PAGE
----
First, to establish that his attorney was ineffective, the defendant must [49,849 La.App. 2 Cir. 13] show that counsel's performance was deficient. This requires a showing that counsel made errors so serious that he was not functioning as the counsel guaranteed the defendant by the Sixth Amendment. Strickland, supra ; State v. Grant, 41,745 (La.App. 2d Cir. 04/04/07), 954 So.2d 823,
writ denied, 2007-1193 (La.12/07/07), 969 So.2d 629.
Second, the defendant must show that counsel's deficient performance prejudiced his defense and that, but for counsel's unprofessional errors, there is a reasonable probability the outcome of the trial would have been different. Strickland, supra ; State v. Pratt, 26,862 (La.App. 2d Cir. 04/05/95), 653 So.2d 174, writ denied, 1995-1398 (La. 11/03/95), 662 So.2d 9.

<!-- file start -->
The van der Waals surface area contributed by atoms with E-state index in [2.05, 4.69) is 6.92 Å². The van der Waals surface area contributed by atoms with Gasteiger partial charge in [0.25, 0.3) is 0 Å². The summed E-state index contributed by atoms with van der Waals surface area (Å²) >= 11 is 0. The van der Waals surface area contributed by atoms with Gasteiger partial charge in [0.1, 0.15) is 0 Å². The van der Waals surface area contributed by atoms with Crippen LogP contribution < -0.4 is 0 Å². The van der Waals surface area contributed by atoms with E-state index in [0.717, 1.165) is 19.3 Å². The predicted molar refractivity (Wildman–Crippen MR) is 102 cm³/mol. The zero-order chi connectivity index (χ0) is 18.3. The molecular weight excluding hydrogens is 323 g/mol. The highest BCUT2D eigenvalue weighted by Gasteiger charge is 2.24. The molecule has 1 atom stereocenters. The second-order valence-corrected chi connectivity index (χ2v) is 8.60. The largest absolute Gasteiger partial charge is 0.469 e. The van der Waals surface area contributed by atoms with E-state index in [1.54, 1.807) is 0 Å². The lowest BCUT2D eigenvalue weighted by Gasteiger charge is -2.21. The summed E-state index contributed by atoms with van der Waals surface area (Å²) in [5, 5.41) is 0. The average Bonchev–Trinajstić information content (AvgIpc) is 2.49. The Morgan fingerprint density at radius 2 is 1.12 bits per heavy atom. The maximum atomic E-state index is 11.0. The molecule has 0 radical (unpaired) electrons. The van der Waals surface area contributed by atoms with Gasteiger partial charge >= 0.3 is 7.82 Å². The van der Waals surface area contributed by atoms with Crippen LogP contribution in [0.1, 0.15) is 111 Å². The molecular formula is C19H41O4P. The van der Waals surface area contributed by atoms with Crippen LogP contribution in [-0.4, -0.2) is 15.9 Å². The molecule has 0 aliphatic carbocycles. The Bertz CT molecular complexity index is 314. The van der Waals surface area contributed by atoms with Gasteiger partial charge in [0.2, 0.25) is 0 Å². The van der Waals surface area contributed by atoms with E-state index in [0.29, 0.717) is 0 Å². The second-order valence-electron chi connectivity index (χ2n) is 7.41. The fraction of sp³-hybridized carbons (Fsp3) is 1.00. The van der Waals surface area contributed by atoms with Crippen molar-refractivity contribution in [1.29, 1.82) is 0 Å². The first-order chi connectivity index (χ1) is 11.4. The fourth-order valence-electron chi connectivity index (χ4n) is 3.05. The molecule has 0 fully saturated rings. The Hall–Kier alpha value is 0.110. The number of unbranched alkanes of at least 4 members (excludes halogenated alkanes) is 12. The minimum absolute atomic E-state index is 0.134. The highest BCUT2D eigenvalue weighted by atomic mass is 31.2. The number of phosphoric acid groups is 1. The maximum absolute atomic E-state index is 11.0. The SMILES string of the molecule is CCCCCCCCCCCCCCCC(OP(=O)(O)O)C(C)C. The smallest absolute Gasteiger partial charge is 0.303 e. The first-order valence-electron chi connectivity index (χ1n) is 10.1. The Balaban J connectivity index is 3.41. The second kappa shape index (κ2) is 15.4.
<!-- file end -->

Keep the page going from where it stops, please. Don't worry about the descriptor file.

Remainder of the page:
A defendant making a claim of ineffective assistance of counsel must identify certain acts or omissions by counsel which led to the claim; general statements and conclusory charges will not suffice. Strickland, supra ; State v. Jordan, 35,643 (La.App. 2d Cir. 04/03/02), 813 So.2d 1123, writ denied, 2002-1570 (La. 05/30/03), 845 So.2d 1067.
Reese provides no factual basis to support the assertions that his attorney was ineffective for recommending a plea that reduced his sentence exposure on count one from life imprisonment to a maximum of 40 years' imprisonment. He pled guilty after jury selection began and there is no showing that, except for his attorney's recommendation, he would not have pled guilty and gone to trial. He fails to prove that his attorney's performance was defective or that he was prejudiced as a result.
As to his other assertions regarding his innocence, by pleading guilty, Reese waived his right to challenge the sufficiency of the state's case or his [49,849 La.App. 2 Cir. 14] conviction on appeal, except to raise a claim that his guilty plea was constitutionally infirm. See State v. Bourgeois, 406 So.2d 550 (La.1981); State v. Morris, 38,928 (La.App. 2d Cir. 09/22/04), 882 So.2d 1221, 1228. His arguments presented in his untimely appeal brief are without merit.
For the foregoing reasons, the convictions and sentences of Jessty Reese are affirmed.